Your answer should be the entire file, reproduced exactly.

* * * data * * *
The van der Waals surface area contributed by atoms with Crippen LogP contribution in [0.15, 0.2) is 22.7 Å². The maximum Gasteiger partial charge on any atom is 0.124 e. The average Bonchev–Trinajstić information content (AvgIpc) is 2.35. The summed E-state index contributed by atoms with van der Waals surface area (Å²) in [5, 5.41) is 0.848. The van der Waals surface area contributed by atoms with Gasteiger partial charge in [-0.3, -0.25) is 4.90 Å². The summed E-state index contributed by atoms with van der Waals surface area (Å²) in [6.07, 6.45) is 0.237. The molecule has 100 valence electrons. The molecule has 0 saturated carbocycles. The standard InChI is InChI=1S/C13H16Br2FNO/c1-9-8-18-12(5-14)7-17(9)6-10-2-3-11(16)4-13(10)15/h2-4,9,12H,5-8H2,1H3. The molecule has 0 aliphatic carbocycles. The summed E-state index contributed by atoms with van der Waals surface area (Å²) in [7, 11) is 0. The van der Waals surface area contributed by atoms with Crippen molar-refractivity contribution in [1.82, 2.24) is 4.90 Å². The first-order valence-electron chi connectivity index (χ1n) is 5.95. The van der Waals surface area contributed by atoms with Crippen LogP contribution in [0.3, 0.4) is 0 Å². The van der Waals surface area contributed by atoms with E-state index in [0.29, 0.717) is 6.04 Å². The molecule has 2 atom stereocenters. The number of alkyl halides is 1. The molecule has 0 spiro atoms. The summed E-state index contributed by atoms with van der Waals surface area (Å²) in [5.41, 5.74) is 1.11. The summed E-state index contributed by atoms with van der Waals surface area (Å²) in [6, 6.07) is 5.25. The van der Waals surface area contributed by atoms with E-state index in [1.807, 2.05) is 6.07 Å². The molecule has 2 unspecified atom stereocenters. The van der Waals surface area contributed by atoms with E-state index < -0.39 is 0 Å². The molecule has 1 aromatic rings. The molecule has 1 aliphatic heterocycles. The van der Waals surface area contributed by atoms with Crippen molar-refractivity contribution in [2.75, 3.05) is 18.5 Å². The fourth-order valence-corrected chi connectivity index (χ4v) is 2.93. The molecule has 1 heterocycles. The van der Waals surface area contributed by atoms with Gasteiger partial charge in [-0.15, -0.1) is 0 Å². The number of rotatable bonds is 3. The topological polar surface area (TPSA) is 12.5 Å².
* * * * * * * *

The van der Waals surface area contributed by atoms with Crippen LogP contribution in [0.15, 0.2) is 22.7 Å². The maximum Gasteiger partial charge on any atom is 0.124 e. The average Bonchev–Trinajstić information content (AvgIpc) is 2.35. The summed E-state index contributed by atoms with van der Waals surface area (Å²) in [5, 5.41) is 0.848. The van der Waals surface area contributed by atoms with Gasteiger partial charge in [-0.3, -0.25) is 4.90 Å². The summed E-state index contributed by atoms with van der Waals surface area (Å²) in [6.07, 6.45) is 0.237. The molecule has 100 valence electrons. The molecule has 0 saturated carbocycles. The standard InChI is InChI=1S/C13H16Br2FNO/c1-9-8-18-12(5-14)7-17(9)6-10-2-3-11(16)4-13(10)15/h2-4,9,12H,5-8H2,1H3. The molecule has 0 aliphatic carbocycles. The summed E-state index contributed by atoms with van der Waals surface area (Å²) in [7, 11) is 0. The van der Waals surface area contributed by atoms with Crippen molar-refractivity contribution in [1.82, 2.24) is 4.90 Å². The first-order valence-electron chi connectivity index (χ1n) is 5.95. The van der Waals surface area contributed by atoms with Crippen LogP contribution in [0.3, 0.4) is 0 Å². The van der Waals surface area contributed by atoms with E-state index in [0.29, 0.717) is 6.04 Å². The molecule has 2 atom stereocenters. The number of alkyl halides is 1. The molecule has 0 spiro atoms. The summed E-state index contributed by atoms with van der Waals surface area (Å²) in [5.41, 5.74) is 1.11. The summed E-state index contributed by atoms with van der Waals surface area (Å²) in [6, 6.07) is 5.25. The van der Waals surface area contributed by atoms with E-state index in [1.807, 2.05) is 6.07 Å². The molecule has 2 unspecified atom stereocenters. The van der Waals surface area contributed by atoms with E-state index < -0.39 is 0 Å². The molecule has 1 aromatic rings. The molecule has 1 aliphatic heterocycles. The van der Waals surface area contributed by atoms with Crippen molar-refractivity contribution in [2.75, 3.05) is 18.5 Å². The fourth-order valence-corrected chi connectivity index (χ4v) is 2.93. The molecule has 1 heterocycles. The van der Waals surface area contributed by atoms with Gasteiger partial charge in [-0.15, -0.1) is 0 Å². The number of rotatable bonds is 3. The topological polar surface area (TPSA) is 12.5 Å².